The word ‘antiscion’ or the plural ‘antiscia’ has a very arcane sort of ring to it. In “A Paradox for the Solstice” I discussed its character as a mirror of the axis of the solstices.
In this article I would like to acquaint you with the ‘parallel’ which essentially is the more generalised form of the antiscion and the contra-antiscion, as the opposite degree of an antiscion is sometimes called. While an antiscion is the mirror or parallel point of the longitudinal position of a planet with respect to the solstice points, the highest and lowest declination of the Sun, the parallel considers the declination of the planet itself. The declination of a planet describes its distance from the celestial equator. So two planets with the same declination on the same side of the celestial equator are parallel to each other. If they are on opposite sides of the celestial equator they are contra-parallel. Simple enough if you have an ephemeris that includes the declinations of the planets. The parallel is so to speak a conjunction by declination rather than by longitude.
What is not generally known is that each degree of declination can be projected onto the ecliptic. There is a geometrical relationship between the two. This can be most clearly seen with the equinox points at 0° Aries and Libra which have a declination of 0° and the solstice points at 0° Cancer and Capricorn where the Sun has its highest or lowest declination of 23°27.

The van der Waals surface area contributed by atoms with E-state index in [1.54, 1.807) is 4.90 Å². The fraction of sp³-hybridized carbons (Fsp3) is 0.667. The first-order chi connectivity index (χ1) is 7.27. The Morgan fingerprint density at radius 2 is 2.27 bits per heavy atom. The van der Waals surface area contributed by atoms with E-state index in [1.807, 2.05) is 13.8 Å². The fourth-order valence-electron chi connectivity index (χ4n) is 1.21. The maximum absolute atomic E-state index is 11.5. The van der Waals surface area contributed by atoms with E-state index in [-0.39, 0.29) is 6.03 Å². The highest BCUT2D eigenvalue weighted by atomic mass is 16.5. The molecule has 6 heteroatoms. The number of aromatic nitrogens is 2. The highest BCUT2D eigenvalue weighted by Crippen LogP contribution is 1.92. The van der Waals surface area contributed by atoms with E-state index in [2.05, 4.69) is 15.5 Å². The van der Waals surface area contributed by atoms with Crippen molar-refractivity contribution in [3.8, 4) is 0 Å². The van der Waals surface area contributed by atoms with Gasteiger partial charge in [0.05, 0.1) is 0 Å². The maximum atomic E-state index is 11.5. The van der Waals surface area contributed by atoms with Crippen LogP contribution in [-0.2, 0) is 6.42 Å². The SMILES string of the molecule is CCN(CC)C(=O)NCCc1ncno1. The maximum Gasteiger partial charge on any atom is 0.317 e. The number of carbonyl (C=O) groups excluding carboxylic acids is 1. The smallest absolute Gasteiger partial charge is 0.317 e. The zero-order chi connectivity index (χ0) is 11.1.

Now the parallel aspect need not only be applied to a natal chart. It can also be considered in primary directions. It is seldom used, but you will come across it now and then in older authors.
How does one find the parallel aspect points in a chart? The easiest way is to use a set of tables. I say easy as a set of tables can give you some idea of what generally is happening. A computer programme may help to quickly calculate a value, comprehension is however reduced to a minimum. I have two sets of tables. I generally use is those of Erich Carl Kühr, “Primär-Direktions-Tabellen” along with a table of logarithms. The Kühr Tables are useful as he includes the log tan of declination for each minute of right ascension, interpolation is unnecessary. All I do is look up the log tan of a planets declination and then refer to Kühr’s tables. So if a planet has a declination of say 22°11south (this is Jupiter’s current declination), I look up the log tan, which is 9.61040, this is quickly found at 11°35 Gemini/Sagittarius and also at 18°25 Cancer/Capricorn. Did you notice something? The parallel and contra-parallel points have exactly the same character as the antiscion points! The antiscion of a planet in Gemini is always found in Cancer, just as the the antiscion of a planet in Sagittarius is always in Capricorn. This tells us something about antiscions. The antiscion of the Sun is also its parallel degree (the Sun’s declination when projected to the ecliptic will always be the same as its longitude). With the rest of the ‘planets’ we are in a sense aligning the planet with the Sun. Jupiter has at the moment a longitude of 19°30 Capricorn, so his antiscion is at 10°30 Sagittarius. This means that earlier in the month he was contra-parallel to the Sun. If you look in your ephemeris you will find that this was at the end of May.